The Steelers are well-positioned to continually make runs at the AFC title for years to come behind an electric offense that features a young nucleus on the perimeter. However, the defense needs to make steady improvement for Pittsburgh to eventually hoist the Lombardi Trophy. Mike Tomlin attempted to upgrade the unit by going heavy on defenders in the 2015 draft. Bud Dupree looks like a keeper as a designated rusher off the edge. Dupree not only exhibits explosive first-step quickness, but he has a non-stop motor that allows him to register sacks on extra effort. With Dupree also displaying enough athleticism and versatility to set the edge as a run defender or drop into the flat in coverage, the Steelers have a hybrid defender with the tools the wreak havoc. Senquez Golson and Doran Grant were expected to bolster the secondary with their energetic games, but the young cornerback tandem failed to contribute in Year 1. Golson spent the entire season on the sideline nursing a shoulder injury, while Grant honed his skills on the practice squad before earning a late-season promotion to the 53-man roster. Anthony Chickillo participated in seven games, but he failed to really make his mark as a rotational player. Offensively, the Steelers added Sammie Coates and Jesse James to a loaded lineup, which is why neither player made much of a contribution as a rookie. Although both players flashed potential in limited action, the Steelers hope to get more from the young pass catchers down the road. Grade: C-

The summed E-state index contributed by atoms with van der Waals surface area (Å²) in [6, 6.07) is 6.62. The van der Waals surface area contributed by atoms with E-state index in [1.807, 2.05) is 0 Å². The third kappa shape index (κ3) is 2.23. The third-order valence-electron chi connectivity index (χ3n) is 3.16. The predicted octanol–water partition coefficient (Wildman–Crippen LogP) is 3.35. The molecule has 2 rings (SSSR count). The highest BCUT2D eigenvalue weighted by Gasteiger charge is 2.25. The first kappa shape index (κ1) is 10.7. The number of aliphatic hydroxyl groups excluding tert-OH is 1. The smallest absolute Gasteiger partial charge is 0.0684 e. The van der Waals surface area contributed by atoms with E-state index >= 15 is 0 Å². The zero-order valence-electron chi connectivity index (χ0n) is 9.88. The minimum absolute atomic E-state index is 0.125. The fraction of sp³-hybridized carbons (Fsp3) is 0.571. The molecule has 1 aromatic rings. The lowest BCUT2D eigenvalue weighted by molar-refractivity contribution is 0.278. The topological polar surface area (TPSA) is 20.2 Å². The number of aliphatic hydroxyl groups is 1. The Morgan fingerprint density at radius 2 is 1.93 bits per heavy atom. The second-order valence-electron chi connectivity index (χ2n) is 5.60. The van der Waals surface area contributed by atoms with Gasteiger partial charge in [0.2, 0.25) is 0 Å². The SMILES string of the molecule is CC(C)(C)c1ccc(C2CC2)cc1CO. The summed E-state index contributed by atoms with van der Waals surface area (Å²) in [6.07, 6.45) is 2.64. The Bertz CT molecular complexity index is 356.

Combine focus: Despite taking a couple of cover corners in the 2015 draft, the Steelers, who hold the 25th overall pick, should seriously consider snatching up a ballhawk in the early rounds to replenish their secondary. Ohio State's Eli Apple, Virginia Tech's Kendall Fuller and Houston's William Jackson III could be great fits based on their length, ball skills and athleticism. The Steelers also will take a peek at the safety position to see if they can identify a traffic cop to man the middle of the field. Boise State's Darian Thompson, Ohio State's Vonn Bell and Southern Utah's Miles Killebrew could be considered if they test well in Indianapolis.